Tuesday, 26 April 2016

Review: Cunt: A Declaration of Independence by Inga Muscio

Title: Cunt: A Declaration of Independence
Author: Inga Muscio
Publisher: Seal Press
Pages: 304
Genres: Non Fiction, Feminism, Narrative

Cunt
An ancient title of respect for women, the word “cunt” long ago veered off this noble path. Inga Muscio traces the road from honor to expletive, giving women the motivation and tools to claim “cunt” as a positive and powerful force in their lives. With humor and candor, she shares her own history as she explores the cultural forces that influence women’s relationships with their bodies.

Sending out a call for every woman to be the Cuntlovin’ Ruler of Her Sexual Universe, Muscio stands convention on its head by embracing all things cunt-related.
I have no doubt that this book inspired some people whilst reading. I am not one of those people. Inga Muscio's particular style of feminism is unique to say the least. Sadly, there is not much to offer anyone who does not subscribe to the 'Goddess' or rejects anything written, invented or created by men. I am sure I am not alone in saying that I do not want to use a washable sea sponge as an alternative to a tampon and I definitely do not want to swap adhesive pads for a 'blood towel' tied around my waist.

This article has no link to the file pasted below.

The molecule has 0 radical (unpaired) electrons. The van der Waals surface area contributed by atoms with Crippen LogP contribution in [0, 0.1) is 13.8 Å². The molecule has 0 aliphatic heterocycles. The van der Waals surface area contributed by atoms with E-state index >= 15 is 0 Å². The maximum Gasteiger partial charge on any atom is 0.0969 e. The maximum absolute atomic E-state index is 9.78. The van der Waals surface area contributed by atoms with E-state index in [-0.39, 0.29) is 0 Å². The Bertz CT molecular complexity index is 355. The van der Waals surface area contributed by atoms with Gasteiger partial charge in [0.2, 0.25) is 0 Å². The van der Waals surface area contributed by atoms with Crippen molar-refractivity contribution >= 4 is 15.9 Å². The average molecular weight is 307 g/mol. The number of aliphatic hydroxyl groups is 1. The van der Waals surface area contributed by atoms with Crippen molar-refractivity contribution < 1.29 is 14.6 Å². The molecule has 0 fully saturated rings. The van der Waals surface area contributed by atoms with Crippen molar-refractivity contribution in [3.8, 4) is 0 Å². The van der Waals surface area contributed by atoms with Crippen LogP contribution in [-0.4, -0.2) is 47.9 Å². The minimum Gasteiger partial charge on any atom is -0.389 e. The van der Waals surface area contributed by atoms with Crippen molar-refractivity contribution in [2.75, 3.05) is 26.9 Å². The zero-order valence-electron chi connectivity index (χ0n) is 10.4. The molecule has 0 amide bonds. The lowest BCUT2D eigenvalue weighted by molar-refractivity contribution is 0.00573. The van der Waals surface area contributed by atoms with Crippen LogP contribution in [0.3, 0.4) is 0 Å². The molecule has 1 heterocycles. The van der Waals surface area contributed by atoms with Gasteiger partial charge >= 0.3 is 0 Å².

There are a few good points raised by Muscio that were interesting and thought provoking but on the whole I found her radical feminism a bit aggressive and dated. The idea that an enlightened woman should not use any form of contraception apart from condoms (because they are made by men for men so are okay), and then subsequently 'will' away unwanted pregnancies is just insanity. The graphic description of the author's abortions nauseated me badly and I wish I was given a warning beforehand.

In the revised second edition, there is a massive info dump at the end where Muscio attempts to include all of the social issues that have ever existed that she forgot to mention in the first edition of her book. The origin and etymology of the word 'cunt' is never really explored or addressed satisfactorily which is a shame because that could have been fascinating. A disappointing and bizarre read, I don't recommend it.


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